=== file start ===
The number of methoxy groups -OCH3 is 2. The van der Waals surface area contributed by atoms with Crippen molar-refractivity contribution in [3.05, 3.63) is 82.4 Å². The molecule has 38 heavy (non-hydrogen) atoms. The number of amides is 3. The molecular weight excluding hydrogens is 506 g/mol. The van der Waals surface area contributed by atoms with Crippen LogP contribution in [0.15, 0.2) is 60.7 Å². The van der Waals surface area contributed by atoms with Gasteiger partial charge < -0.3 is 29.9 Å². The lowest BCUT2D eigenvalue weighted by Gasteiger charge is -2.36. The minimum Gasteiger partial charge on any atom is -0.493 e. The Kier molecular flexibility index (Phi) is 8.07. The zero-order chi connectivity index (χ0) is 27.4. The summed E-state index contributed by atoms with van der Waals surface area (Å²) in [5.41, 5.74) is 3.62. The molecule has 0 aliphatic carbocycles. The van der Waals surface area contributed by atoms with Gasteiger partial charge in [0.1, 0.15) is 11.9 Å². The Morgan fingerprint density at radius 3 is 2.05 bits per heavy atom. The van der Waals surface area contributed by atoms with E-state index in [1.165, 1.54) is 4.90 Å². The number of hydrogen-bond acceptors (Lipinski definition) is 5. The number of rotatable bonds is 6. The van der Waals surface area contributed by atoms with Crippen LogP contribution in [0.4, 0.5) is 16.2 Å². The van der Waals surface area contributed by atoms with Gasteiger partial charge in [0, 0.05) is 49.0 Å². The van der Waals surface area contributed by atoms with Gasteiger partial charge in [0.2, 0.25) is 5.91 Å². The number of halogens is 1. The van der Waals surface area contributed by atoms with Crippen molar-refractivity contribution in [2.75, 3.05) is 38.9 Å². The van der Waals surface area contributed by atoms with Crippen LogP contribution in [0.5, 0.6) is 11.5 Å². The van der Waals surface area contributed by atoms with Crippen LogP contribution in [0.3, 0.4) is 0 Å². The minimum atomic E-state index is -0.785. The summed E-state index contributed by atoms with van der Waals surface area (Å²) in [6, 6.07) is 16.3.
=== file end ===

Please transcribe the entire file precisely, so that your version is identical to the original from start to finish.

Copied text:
The number of methoxy groups -OCH3 is 2. The van der Waals surface area contributed by atoms with Crippen molar-refractivity contribution in [3.05, 3.63) is 82.4 Å². The molecule has 38 heavy (non-hydrogen) atoms. The number of amides is 3. The molecular weight excluding hydrogens is 506 g/mol. The van der Waals surface area contributed by atoms with Crippen LogP contribution in [0.15, 0.2) is 60.7 Å². The van der Waals surface area contributed by atoms with Gasteiger partial charge < -0.3 is 29.9 Å². The lowest BCUT2D eigenvalue weighted by Gasteiger charge is -2.36. The minimum Gasteiger partial charge on any atom is -0.493 e. The Kier molecular flexibility index (Phi) is 8.07. The zero-order chi connectivity index (χ0) is 27.4. The summed E-state index contributed by atoms with van der Waals surface area (Å²) in [5.41, 5.74) is 3.62. The molecule has 0 aliphatic carbocycles. The van der Waals surface area contributed by atoms with Gasteiger partial charge in [0.1, 0.15) is 11.9 Å². The Morgan fingerprint density at radius 3 is 2.05 bits per heavy atom. The van der Waals surface area contributed by atoms with E-state index in [1.165, 1.54) is 4.90 Å². The number of hydrogen-bond acceptors (Lipinski definition) is 5. The number of rotatable bonds is 6. The van der Waals surface area contributed by atoms with Crippen LogP contribution in [0.4, 0.5) is 16.2 Å². The van der Waals surface area contributed by atoms with Gasteiger partial charge in [0, 0.05) is 49.0 Å². The van der Waals surface area contributed by atoms with Gasteiger partial charge in [0.2, 0.25) is 5.91 Å². The number of halogens is 1. The van der Waals surface area contributed by atoms with Crippen molar-refractivity contribution in [2.75, 3.05) is 38.9 Å². The van der Waals surface area contributed by atoms with Crippen LogP contribution in [0.5, 0.6) is 11.5 Å². The van der Waals surface area contributed by atoms with Crippen LogP contribution in [0.3, 0.4) is 0 Å². The minimum atomic E-state index is -0.785. The summed E-state index contributed by atoms with van der Waals surface area (Å²) in [6, 6.07) is 16.3.